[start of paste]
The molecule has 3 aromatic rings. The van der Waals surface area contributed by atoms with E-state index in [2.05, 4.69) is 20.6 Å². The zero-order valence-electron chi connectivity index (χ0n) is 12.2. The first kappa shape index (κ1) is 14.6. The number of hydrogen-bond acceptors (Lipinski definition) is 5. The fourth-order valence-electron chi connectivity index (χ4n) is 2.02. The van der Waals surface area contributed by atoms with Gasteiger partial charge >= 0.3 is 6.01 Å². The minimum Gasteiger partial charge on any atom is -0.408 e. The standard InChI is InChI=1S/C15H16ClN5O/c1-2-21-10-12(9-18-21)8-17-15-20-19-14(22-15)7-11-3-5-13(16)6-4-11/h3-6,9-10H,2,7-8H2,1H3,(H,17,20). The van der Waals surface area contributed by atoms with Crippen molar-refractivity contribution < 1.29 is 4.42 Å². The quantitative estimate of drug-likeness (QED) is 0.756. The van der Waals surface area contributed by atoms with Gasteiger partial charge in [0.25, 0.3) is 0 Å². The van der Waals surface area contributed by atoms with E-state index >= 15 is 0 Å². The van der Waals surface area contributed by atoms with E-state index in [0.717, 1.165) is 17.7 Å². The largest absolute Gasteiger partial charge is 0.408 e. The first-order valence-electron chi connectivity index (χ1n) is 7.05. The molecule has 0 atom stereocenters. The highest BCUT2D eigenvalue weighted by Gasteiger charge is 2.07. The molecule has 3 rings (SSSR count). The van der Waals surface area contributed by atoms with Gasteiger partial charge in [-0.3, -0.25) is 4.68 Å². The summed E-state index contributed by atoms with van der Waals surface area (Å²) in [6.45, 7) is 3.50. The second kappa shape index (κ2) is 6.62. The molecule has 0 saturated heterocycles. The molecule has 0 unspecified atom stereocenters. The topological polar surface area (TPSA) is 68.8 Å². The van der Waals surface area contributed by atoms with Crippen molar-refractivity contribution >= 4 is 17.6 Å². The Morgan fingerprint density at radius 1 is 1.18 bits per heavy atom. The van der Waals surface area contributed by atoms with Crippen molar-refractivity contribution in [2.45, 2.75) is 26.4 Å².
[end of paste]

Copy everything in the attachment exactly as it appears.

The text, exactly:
The molecule has 3 aromatic rings. The van der Waals surface area contributed by atoms with E-state index in [2.05, 4.69) is 20.6 Å². The zero-order valence-electron chi connectivity index (χ0n) is 12.2. The first kappa shape index (κ1) is 14.6. The number of hydrogen-bond acceptors (Lipinski definition) is 5. The fourth-order valence-electron chi connectivity index (χ4n) is 2.02. The van der Waals surface area contributed by atoms with Gasteiger partial charge >= 0.3 is 6.01 Å². The minimum Gasteiger partial charge on any atom is -0.408 e. The standard InChI is InChI=1S/C15H16ClN5O/c1-2-21-10-12(9-18-21)8-17-15-20-19-14(22-15)7-11-3-5-13(16)6-4-11/h3-6,9-10H,2,7-8H2,1H3,(H,17,20). The van der Waals surface area contributed by atoms with Crippen molar-refractivity contribution < 1.29 is 4.42 Å². The quantitative estimate of drug-likeness (QED) is 0.756. The van der Waals surface area contributed by atoms with Gasteiger partial charge in [0.25, 0.3) is 0 Å². The van der Waals surface area contributed by atoms with E-state index >= 15 is 0 Å². The van der Waals surface area contributed by atoms with E-state index in [0.717, 1.165) is 17.7 Å². The largest absolute Gasteiger partial charge is 0.408 e. The first-order valence-electron chi connectivity index (χ1n) is 7.05. The molecule has 0 atom stereocenters. The highest BCUT2D eigenvalue weighted by Gasteiger charge is 2.07. The molecule has 3 rings (SSSR count). The van der Waals surface area contributed by atoms with Gasteiger partial charge in [-0.3, -0.25) is 4.68 Å². The summed E-state index contributed by atoms with van der Waals surface area (Å²) in [6.45, 7) is 3.50. The second kappa shape index (κ2) is 6.62. The molecule has 0 saturated heterocycles. The molecule has 0 unspecified atom stereocenters. The topological polar surface area (TPSA) is 68.8 Å². The van der Waals surface area contributed by atoms with Crippen molar-refractivity contribution >= 4 is 17.6 Å². The Morgan fingerprint density at radius 1 is 1.18 bits per heavy atom. The van der Waals surface area contributed by atoms with Crippen molar-refractivity contribution in [2.45, 2.75) is 26.4 Å².